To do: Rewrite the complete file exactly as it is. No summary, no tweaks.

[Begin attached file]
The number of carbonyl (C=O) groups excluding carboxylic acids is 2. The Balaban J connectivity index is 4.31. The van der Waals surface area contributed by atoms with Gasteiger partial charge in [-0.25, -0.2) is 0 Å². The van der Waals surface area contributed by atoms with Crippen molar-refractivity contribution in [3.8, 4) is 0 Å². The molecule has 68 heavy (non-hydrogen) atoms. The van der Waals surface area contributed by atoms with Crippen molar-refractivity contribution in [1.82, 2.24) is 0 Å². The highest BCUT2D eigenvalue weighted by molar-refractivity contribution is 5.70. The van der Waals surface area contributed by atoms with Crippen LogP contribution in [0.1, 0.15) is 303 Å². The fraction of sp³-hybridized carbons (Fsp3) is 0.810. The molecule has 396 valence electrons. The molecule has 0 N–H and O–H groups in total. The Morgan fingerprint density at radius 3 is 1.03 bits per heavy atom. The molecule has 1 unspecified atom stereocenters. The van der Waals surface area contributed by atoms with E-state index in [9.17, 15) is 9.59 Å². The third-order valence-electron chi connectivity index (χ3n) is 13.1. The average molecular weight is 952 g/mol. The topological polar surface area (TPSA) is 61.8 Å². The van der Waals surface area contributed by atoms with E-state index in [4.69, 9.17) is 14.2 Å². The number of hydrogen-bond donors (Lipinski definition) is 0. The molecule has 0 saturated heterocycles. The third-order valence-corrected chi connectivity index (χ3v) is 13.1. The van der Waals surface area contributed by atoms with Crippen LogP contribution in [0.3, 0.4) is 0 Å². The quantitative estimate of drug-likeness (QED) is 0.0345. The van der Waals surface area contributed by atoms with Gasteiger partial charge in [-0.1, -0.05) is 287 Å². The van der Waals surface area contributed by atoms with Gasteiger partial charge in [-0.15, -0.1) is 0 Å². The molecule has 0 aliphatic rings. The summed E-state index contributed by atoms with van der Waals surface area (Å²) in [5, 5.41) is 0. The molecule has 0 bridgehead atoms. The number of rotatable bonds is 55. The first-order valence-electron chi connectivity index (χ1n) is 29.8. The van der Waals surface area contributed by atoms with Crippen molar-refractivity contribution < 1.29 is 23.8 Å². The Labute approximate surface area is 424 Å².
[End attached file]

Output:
The number of carbonyl (C=O) groups excluding carboxylic acids is 2. The Balaban J connectivity index is 4.31. The van der Waals surface area contributed by atoms with Gasteiger partial charge in [-0.25, -0.2) is 0 Å². The van der Waals surface area contributed by atoms with Crippen molar-refractivity contribution in [3.8, 4) is 0 Å². The molecule has 68 heavy (non-hydrogen) atoms. The van der Waals surface area contributed by atoms with Crippen molar-refractivity contribution in [1.82, 2.24) is 0 Å². The highest BCUT2D eigenvalue weighted by molar-refractivity contribution is 5.70. The van der Waals surface area contributed by atoms with Crippen LogP contribution in [0.1, 0.15) is 303 Å². The fraction of sp³-hybridized carbons (Fsp3) is 0.810. The molecule has 396 valence electrons. The molecule has 0 N–H and O–H groups in total. The Morgan fingerprint density at radius 3 is 1.03 bits per heavy atom. The molecule has 1 unspecified atom stereocenters. The van der Waals surface area contributed by atoms with E-state index in [9.17, 15) is 9.59 Å². The third-order valence-electron chi connectivity index (χ3n) is 13.1. The average molecular weight is 952 g/mol. The topological polar surface area (TPSA) is 61.8 Å². The van der Waals surface area contributed by atoms with E-state index in [4.69, 9.17) is 14.2 Å². The number of hydrogen-bond donors (Lipinski definition) is 0. The molecule has 0 saturated heterocycles. The third-order valence-corrected chi connectivity index (χ3v) is 13.1. The van der Waals surface area contributed by atoms with Crippen LogP contribution in [0.3, 0.4) is 0 Å². The quantitative estimate of drug-likeness (QED) is 0.0345. The van der Waals surface area contributed by atoms with Gasteiger partial charge in [-0.1, -0.05) is 287 Å². The van der Waals surface area contributed by atoms with Gasteiger partial charge in [-0.15, -0.1) is 0 Å². The molecule has 0 aliphatic rings. The summed E-state index contributed by atoms with van der Waals surface area (Å²) in [5, 5.41) is 0. The molecule has 0 bridgehead atoms. The number of rotatable bonds is 55. The first-order valence-electron chi connectivity index (χ1n) is 29.8. The van der Waals surface area contributed by atoms with Crippen molar-refractivity contribution < 1.29 is 23.8 Å². The Labute approximate surface area is 424 Å².